As I step onto the elevator, I notice a simple computer print-out taped to the wall reminding people to "Register Your Scripts!" Well, now I know where to do that, I think to myself.

As I ride up to the third floor, all I can think about is how old and rickety this elevator is. It feels like it's held together with glue. I am afraid that if I breathe too hard, the whole thing will fall apart, and then I will plummet back down to the first floor, not to my death, but more likely to many broken bones.

I consider for a moment that this might not be such a bad thing because I have never broken a bone before and at least I could write about it in my blog. A bunch of broken bones from an elevator accident has gotta be worth at least three blog entries.

Then the elevator door opens, I forget about the elevator, and I step out into the third floor:


This is it. I'm here.

I sit down with a very nice man named Patrick, he goes through all of my paperwork--yes, it looks like things are in order, he tells me--and then he stands and extends his hand out for me to shake and says the following words:

"Congratulations, you are now a member of the Writer's Guild of America."

And this is when I start feeling that elation that I didn't realize I was going to feel. It's a big moment. I shake Patrick's hand a little more firmly than I probably should and I make my way back to the elevator.

The doors close and I start dancing. I cannot help it. I do a little jig.

And then it starts to feel as if the elevator is going to crumble and suddenly I really do not want to break any bones, so I wait until I've gotten back down to the first floor, until my feet are once again planted firmly on the ground, and I dance some more.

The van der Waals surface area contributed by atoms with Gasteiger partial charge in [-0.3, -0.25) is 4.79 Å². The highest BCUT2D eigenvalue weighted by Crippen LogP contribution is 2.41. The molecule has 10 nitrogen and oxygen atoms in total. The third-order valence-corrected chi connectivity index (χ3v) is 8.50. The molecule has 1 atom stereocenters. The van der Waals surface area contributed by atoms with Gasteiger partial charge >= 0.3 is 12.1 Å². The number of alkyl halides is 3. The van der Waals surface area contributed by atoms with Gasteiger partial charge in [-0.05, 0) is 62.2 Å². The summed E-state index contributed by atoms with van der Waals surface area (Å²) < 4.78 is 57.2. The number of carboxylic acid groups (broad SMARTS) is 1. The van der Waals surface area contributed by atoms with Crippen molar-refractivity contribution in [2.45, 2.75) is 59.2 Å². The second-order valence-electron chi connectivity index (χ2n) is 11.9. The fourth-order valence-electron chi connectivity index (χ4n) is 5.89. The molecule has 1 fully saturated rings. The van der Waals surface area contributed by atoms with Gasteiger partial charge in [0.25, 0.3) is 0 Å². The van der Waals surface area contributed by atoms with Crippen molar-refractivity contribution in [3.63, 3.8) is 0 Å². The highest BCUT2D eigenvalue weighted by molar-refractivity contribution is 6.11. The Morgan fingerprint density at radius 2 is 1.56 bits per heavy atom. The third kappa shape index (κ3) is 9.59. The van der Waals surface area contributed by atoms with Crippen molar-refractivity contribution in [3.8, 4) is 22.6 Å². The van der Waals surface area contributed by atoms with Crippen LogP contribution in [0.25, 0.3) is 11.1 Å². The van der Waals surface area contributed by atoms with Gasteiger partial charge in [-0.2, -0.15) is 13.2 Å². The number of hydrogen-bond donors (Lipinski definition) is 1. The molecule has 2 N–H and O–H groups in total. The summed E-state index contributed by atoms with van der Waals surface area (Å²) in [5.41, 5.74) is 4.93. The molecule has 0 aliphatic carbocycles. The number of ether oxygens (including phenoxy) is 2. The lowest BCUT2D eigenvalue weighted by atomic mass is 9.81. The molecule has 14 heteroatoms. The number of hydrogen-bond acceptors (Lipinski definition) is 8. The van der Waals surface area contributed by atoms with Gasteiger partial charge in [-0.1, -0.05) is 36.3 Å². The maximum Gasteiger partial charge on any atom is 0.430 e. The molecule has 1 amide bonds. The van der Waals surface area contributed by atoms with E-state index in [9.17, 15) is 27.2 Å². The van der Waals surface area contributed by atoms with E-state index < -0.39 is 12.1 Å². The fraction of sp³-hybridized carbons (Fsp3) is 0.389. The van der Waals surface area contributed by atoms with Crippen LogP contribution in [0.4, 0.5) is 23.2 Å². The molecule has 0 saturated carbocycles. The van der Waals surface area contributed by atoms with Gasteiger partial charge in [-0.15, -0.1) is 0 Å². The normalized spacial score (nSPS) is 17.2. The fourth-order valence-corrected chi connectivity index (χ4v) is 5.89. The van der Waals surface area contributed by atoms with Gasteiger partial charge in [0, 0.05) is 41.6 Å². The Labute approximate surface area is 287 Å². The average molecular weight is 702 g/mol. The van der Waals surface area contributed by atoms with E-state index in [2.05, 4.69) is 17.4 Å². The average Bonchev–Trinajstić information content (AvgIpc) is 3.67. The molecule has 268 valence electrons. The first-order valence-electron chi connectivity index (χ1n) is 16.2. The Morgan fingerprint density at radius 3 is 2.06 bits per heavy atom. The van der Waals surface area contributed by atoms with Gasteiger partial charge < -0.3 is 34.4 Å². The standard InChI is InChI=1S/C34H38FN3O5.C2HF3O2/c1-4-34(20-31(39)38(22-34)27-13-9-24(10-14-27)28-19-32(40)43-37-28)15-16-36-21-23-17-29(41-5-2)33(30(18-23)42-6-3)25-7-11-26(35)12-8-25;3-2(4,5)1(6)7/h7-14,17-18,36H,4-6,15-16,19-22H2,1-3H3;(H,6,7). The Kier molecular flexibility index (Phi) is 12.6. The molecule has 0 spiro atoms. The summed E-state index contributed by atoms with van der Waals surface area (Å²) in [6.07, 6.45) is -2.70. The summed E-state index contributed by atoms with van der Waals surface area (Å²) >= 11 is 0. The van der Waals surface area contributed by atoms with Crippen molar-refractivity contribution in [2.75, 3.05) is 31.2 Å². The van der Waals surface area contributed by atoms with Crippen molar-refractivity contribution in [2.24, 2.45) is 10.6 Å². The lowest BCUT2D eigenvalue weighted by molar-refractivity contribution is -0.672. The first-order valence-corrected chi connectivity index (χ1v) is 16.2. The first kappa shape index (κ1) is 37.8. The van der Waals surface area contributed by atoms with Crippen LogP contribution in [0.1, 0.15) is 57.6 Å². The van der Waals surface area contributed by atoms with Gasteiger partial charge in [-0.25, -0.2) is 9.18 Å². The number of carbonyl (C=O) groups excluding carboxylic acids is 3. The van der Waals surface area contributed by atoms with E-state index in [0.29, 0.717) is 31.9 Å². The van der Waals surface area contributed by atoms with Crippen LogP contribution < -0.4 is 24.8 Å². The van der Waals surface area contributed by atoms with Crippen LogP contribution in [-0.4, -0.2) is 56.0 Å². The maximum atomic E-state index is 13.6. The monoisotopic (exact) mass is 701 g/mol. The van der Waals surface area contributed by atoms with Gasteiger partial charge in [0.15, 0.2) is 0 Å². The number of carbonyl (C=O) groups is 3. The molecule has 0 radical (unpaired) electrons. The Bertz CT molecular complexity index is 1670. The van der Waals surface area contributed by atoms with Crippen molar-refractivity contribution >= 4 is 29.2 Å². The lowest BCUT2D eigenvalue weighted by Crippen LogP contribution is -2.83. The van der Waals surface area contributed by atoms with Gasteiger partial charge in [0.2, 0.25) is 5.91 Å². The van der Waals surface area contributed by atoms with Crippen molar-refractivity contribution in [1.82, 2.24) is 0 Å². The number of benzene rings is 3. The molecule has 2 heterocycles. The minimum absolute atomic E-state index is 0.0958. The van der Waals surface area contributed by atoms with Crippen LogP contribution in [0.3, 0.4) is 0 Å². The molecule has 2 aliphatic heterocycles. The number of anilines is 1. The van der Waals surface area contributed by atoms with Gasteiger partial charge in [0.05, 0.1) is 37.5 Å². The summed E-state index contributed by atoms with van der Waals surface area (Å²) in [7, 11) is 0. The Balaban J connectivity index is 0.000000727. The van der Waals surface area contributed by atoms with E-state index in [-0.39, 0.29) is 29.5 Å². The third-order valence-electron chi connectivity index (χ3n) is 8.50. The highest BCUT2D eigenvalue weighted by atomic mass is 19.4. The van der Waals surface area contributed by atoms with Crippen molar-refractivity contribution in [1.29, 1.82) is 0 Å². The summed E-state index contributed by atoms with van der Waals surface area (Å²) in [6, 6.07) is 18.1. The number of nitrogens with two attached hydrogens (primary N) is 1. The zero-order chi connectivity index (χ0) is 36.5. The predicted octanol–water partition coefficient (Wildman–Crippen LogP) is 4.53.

The man at the reception desk smiles but doesn't say anything. I smile back at him, then head back to my car.

I'm a fuckin' member of the WGA, y'all!

Tuesday, January 24, 2006

Are you gonna go into the Gauntlet with me?

Speaking of the Gauntlet II. Ohmygod. Are you watching this shit? It's the best.

Seriously. It’s so good. And again, I have to ask: are you watching this shit? If you aren’t, you can stop reading right now, because the rest of this post really isn’t going to mean anything to you. But if you ARE watching, I gotta ask:

What is up with Beth? She is crazy--I mean, she’s CRAZY--but I never want her to go home because she's so fricken kuh-razy. That showdown between her and Ruthie was the best. Have I mentioned that Beth don't know kuh-rah-tee, but she do know kuh-razy? Yeah. She do. I love that she's like fifty years older than everyone else on the show, but somehow she’s the youngest and drunkest one of them all. Oh, and she’s crazy. And drunk.

And Derrick. How gangsta is Derrick? Really. He’s like a drunk superhero pitbull who’s always drunk. And then he gets drunk, and I'm like day-um. And he's hot too, in a drunk-superhero-pitbull-who's-always-drunk kinda way.

And Mark, the lothario with the fauxhawk? Every time he gets drunk, he falls in love with a new girl. (Jodi, you deserve better.) (So do you Robin.) And he’s always drunk. And he's kinda hot (but not as hot as Derrick), but he's also kinda skeezy too, and oh my god how did he did he get so drunk? (Oh my god, reread that sentence. I can't type. Am I drunk right now?) And have I mentioned how drunk Mark always is?

I am. I am drunk right now. Just thinking about how drunk all of these people always are. I am SUCH a lightweight. Oh my god.

I never watched Road Rules, but I used to love The Real World, back when it was good. Back when it was like Degrassi High for adults who say "about" instead of "aboot." Back when they dealt with issues in italics. Issues other than alcohol poisoning.

Remember the time David tried to rip the blanket off of Tami’s bed and they took the joke too far?

Or the time Puck spat in someone’s face? (Whose face did he spit in? I’m blanking right now.)

Or the time that little girl in daycare said that she didn’t like gay people and then Genesis sat there crying while Kameelah talked to the girl about accepting people who are different than you?

Or the time Neal’s girlfriend sent him a pig’s heart for Valentine’s Day? And then someone almost bit his tongue off at a nightclub!?!

Remember Pedro’s gay wedding? And the time Jay did his one-man show for the whole house in London? And the time the whole cast in Los Angeles sat around asking each other questions provided to them by the producers to prod them into talking about their sex lives? Back when Real Worlders actually needed some prodding before they would talk about their sex lives? Do you remember that?